LAKEVIEW — A Saturday afternoon storm that left many residents in Montcalm County without power did the majority of its damage in the community of Lakeview.
According to Lakeview Village Manager James Freed, the damage he surveyed this morning in the community is beyond anything he has witnessed before.
“The damage out here is incredible,” he said. “I have not seen damage this extensive in my tenure here.”
According to Freed, a number of homes in the area have sustained damage from fallen trees that came down due to high winds, and several city streets remain closed as emergency crews work to clear debris from roadways.
“The cleanup will be immense,” he said. “We have a lot of damage to residential homes, trees that have fallen and landed right through the roofs.”
Freed said the National Weather Service currently has representatives in the area to determine if a tornado formed during the weekend storm.
At the Lakeview Griffith Field Airport, several airplanes were lifted into the air and carried a distance until they eventually came crashing to the ground.
According to Freed, four of the planes are considered “a total loss” and several airplane hangers also received damage.
“Those planes were on concrete tie downs and were then ripped from the ground and shredded,” he said. “Another 500 gallon tank was thrown into the air and tossed a quarter of a mile.”
Freed said city workers with the Department of Public Works are working “around the clock” to clear debris and repair damages from the storm.
Freed stressed, most importantly, residents need to keep their distance from downed power lines.
“Mixed in with this debris there are areas with downed live power lines,” he said. “People are asking why we still haven’t opened some roads and there are still trees down, it’s because we need to de-energize the lines before we can work safely. We ask that you please respect the police and fire lines, the caution tape, and stay away from these areas.”
Freed said the city is currently running its essential services, such as sewer and water, through generators, as the majority of the city deals with life without electricity.
Freed added that the city is likely looking at “hundreds of thousands of dollars” in damages throughout the community.
Freed said one positive to take away from the storm is that he has not heard of any storm-related injuries in the area that were reported.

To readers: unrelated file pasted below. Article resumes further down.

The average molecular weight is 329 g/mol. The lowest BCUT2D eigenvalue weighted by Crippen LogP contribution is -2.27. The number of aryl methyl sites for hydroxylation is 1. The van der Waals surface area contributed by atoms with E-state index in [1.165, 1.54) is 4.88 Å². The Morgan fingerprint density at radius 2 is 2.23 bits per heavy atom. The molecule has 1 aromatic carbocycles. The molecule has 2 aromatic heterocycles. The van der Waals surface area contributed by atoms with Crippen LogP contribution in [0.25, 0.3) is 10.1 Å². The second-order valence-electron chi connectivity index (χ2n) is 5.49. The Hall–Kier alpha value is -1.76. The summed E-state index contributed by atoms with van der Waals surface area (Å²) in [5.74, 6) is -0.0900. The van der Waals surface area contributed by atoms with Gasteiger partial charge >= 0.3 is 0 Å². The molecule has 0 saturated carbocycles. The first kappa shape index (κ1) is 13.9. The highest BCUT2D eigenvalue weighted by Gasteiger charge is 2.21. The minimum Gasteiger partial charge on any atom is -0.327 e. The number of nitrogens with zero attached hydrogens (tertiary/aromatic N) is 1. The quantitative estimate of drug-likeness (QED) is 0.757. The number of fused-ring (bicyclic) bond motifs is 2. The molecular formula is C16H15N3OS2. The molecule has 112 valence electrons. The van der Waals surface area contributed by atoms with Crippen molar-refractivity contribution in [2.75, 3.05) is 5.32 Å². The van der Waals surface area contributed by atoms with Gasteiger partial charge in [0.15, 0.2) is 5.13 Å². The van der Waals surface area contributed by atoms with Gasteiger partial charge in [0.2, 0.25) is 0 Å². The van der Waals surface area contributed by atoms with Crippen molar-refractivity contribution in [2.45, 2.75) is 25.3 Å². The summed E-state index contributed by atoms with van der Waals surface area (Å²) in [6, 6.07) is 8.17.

“Miraculously, there were no injuries,” he said. “When you look around at the damage here in town, that’s pretty incredible.”
According to Montcalm County Emergency Services Director David Felpausch, he has not received any calls for assistance in relation to the weekend storm.
“There’s lots of power outages throughout the county, but that’s one of those things that’s come to be expected with storms like this,” he said. “We haven’t received any calls for service from Montcalm County Central Dispatch, but we will be doing an assessment this morning as we drive through the county.”
According to the Associated Press, about 178,000 Michigan residents were without electricity as a result of the storm and an estimated 54,000 remain without power as of this morning.
The National Weather Service reported roads flooded in Big Rapids and in Montcalm, Mason and Muskegon counties, and warned of more flooding with fresh rain this week.
According to Consumers Energy, crews have been working throughout Sunday evening and into this morning to restore power to residents.
More than 110,000 Michigan customers have been affected since the beginning of the storm Saturday evening. As of 4 a.m. about 38,000 customers remained without service.
Of the nine counties that Consumers Energy services, Montcalm County was the second-most affected by electric interruptions with 5,300 reported to have been without power.
“The weather overnight may not have been ideal, but at least it didn’t drive up outages,” said Mary Palkovich, Consumers Energy’s vice president of energy delivery. “Our crews were able to continue making good progress in getting the lights turned back on in our communities last night.”
A statement released by Consumers Energy states most residents’ power should be restored by late tonight, although some in the Grand Rapids and Muskegon areas — which were hit most heavily by Saturday’s thunderstorms and 60 mph winds — will wait until Tuesday.